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Health Benefits of Active Travel

For most people, the easiest and most acceptable forms of physical activity are those that can be built into everyday life, such as walking/cycling instead of travelling by car or using stairs instead of lifts. ‘Active travel’ means walking, cycling or using non-motorised transport as an alternative to motorised transport for the purpose of making daily journeys, which can often be seamlessly built into everyday life as part of normal daily routines.


The benefits of cycling


To be fit and healthy we need to be physically active. Regular physical activity – particularly cycling and walking - can protect people from diseases such as obesity, heart disease, cancer, mental illness, diabetes and arthritis. In particular, regularly riding a bicycle is one of the best ways to reduce the risk of health problems associated with a sedentary lifestyle.


  • Low impact – it causes less strain and injuries than most other forms of exercise
  • A good muscle workout – cycling uses all of the major muscle groups as you pedal
  • Easy – unlike some other sports, cycling does not require high levels of physical skill
  • Good for strength and stamina – cycling increases stamina, strength and aerobic fitness
  • As intense as you want – cycling can be done at very low intensity to begin with, if recovering from injury or illness, but can be built up to a demanding physical workout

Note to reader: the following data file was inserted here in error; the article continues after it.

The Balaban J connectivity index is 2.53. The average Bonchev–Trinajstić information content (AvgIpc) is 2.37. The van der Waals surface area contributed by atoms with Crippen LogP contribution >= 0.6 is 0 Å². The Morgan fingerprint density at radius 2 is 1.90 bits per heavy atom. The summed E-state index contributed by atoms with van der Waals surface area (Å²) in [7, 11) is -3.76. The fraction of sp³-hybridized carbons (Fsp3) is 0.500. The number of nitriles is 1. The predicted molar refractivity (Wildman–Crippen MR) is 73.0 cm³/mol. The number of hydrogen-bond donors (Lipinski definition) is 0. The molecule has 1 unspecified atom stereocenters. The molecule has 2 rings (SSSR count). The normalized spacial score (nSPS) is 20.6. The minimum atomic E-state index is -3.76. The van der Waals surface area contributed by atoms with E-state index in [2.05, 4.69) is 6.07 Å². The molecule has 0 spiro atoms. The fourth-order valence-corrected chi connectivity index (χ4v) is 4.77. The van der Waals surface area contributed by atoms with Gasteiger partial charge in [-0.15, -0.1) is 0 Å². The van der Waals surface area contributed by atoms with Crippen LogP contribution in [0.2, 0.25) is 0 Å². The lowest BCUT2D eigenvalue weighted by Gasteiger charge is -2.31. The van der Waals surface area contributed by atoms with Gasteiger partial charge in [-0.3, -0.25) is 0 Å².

• A fun way to be active – the adventure and buzz you get from being outdoors means you are more likely to continue to cycle regularly, compared to other physical activities that keep you indoors or require special times or places
  • Time-efficient – as a mode of transport, cycling replaces sedentary (sitting) time spent driving motor vehicles or using public transport with healthy exercise



The benefits of walking


According to the Journal of American Geriatrics Society, scientists say that men and women of 65 years of age or older, who walked for at least 4 hours every week, were at less risk of cardiovascular disease. 



Closer to home, the HSE advise that by staying physically active, the risk of up to 35 chronic diseases is reduced, as well as helping with bone health, breathing difficulties and high blood pressure. Being physically active can reduce your risk of deleoping a long-term condition by up to 50%. It can also reduce the risk of premature death by 20-30%. 


In addition, the Arthritis Foundation cites the following as a benefit of walking:

  • Improves circulation
  • Lightens mood
  • Can lead to weight loss
  • Strengthens muscles
  • Improves sleep
  • Supports joints
  • Can lower Alzheimer’s risk.


There is significant evidence that physical activity promotes wellbeing, physical and mental health, prevents disease, improving quality of life. Conversely, physical inactivity is one of the leading risk factors for global mortality.


Surveys conducted by the Government’s Healthy Ireland campaign in 2019 show that 46% of people aged 15 and older are achieving the minimum level of activity recommended by the National Guidelines on Physical Activity in Ireland (30 minutes of exercise, 5 times a week). The surveys also show that almost two-thirds (64%) of those not currently achieving the National Physical Activity Guidelines would like to be more physically active than they are currently.


The provision of dedicated, traffic-free, sustainable infrastructure would encourage more people to integrate walking and cycling easily into their daily routine.